Tuesday, June 16, 2009

Just Facebook Me

I was reading over some of my Brock Press articles the other day, and with all the attention from the Canadian Facebook 2013 debacle has received, I thought this one was more relevant than ever. A bit more existential than the average Blog about social media, but relevant nonetheless.

Issue date: 1/15/08 Section: Opinion

There may be few things that all Brock students have in common, but an obsession with Facebook is likely one of them. A quick glance over the shoulder of somebody 'working' in one of the computer labs, or at a laptop screen in lecture and you can see this for yourself.

These unfortunate souls have been trapped by a web application that claims to provide the opportunity to represent yourself however you like, and to do so in front of almost everyone in your life.

What was once just a small social networking site has exploded into a phenomenon that is changing the very way we communicate with each other.

Its amazing that almost everyone you've ever known that is your age is more than likely on Facebook. This kind of networking capacity is exciting, but can also present numerous challenges for people unaware of its power.

If the government had issued a mandate that all citizens needed to upload their personal information into a searchable online database, the outcry would be enormous.

Perhaps it's because Facebook has a variety of privacy settings that many people feel comfortable enough to upload their names, birthdays, job and education information, pictures of themselves, and a whole host of other information onto a web application that is now searchable through Google. This isn't to say that we are all in some grave danger because we post these things, but it is interesting to see how much of ourselves we are willing to put online for the world to see.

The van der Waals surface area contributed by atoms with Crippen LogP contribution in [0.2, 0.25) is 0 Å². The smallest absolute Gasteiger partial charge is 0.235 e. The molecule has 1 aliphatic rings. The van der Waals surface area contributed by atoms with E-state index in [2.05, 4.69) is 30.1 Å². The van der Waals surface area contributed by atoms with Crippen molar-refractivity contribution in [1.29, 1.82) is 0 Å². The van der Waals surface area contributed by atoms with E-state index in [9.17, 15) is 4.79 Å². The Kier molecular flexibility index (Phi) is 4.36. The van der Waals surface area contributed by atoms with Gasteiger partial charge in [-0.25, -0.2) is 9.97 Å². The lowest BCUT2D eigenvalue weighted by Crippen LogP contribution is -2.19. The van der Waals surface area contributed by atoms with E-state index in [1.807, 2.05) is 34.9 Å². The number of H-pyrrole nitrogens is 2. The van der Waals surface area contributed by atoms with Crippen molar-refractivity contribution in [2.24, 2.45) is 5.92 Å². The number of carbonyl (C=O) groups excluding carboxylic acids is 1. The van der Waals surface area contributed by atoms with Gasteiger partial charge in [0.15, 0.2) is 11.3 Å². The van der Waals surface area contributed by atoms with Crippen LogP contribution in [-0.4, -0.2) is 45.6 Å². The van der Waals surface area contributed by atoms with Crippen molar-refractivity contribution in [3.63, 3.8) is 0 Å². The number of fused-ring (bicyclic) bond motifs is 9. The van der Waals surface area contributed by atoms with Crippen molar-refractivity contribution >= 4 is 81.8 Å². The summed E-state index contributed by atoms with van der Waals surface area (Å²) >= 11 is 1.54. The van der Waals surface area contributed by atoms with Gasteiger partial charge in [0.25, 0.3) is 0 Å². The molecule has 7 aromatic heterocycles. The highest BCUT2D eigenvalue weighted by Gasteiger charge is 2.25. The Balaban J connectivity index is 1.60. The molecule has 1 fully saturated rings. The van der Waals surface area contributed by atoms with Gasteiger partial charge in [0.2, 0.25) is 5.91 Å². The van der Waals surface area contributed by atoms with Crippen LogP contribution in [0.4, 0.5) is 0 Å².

Facebook acts as somewhat of an autobiography for some people. It is a forum where people can choose what aspects of their lives they want to publicize, and in so doing they manufacture an image of themselves. I'm sure we all know a few obsessed people who hurriedly return home from even the most mundane events to tag pictures, update their status and write wall postings to as many people as they can to discuss whatever it was that just happened. This is all pretty harmless most of the time, however; dealing with personal issues in a very public way can add a new stressful dynamic to our lives.

If you can believe it, this goes far beyond the dreaded 'relationship status' change that many face from time to time.

Recently, in Ontario, there have been examples of suspected young offenders exposed on Facebook. Harassment charges, expulsion from school and job losses have all occurred because of Facebook in this province alone. This says nothing about sexual predators, murders, and suicides that have been directly linked to social networking sites in the United States. Hopefully these kinds of issues are outside the personal experience of members Brock community, but it is likely they aren't.

An increasing number of employers are searching through online networking sites to learn more about their current or potential employees. This means that when you apply for your next summer job it is possible that the person interviewing you will be creeping your profile looking directly into your personal life to see what kind of employee you might be.

This may not matter for most people, but if you have friends who make vulgar wall posts, you post risqué photos or do anything else that an employer might be interested in, you could be jeopardizing your job and not even know it.

Facebook gives us the opportunity to communicate with an enormous online community made up of the who's who of our pasts. What it also does is create a new avenue for people to feel that they need to constantly construct their public identity. We are rarely free from the lure of adding new information to our accounts and making sure it adequately represents who we think we are. Perhaps the popularity of

Facebook stems from the impossibility of this project. Regardless, it might be wise to gain some perspective on what we decide is important for everyone in our lives to know. Our online actions likely have consequences that we haven't thought about. As Facebook continues to grow, that ripple effect is only becoming larger.

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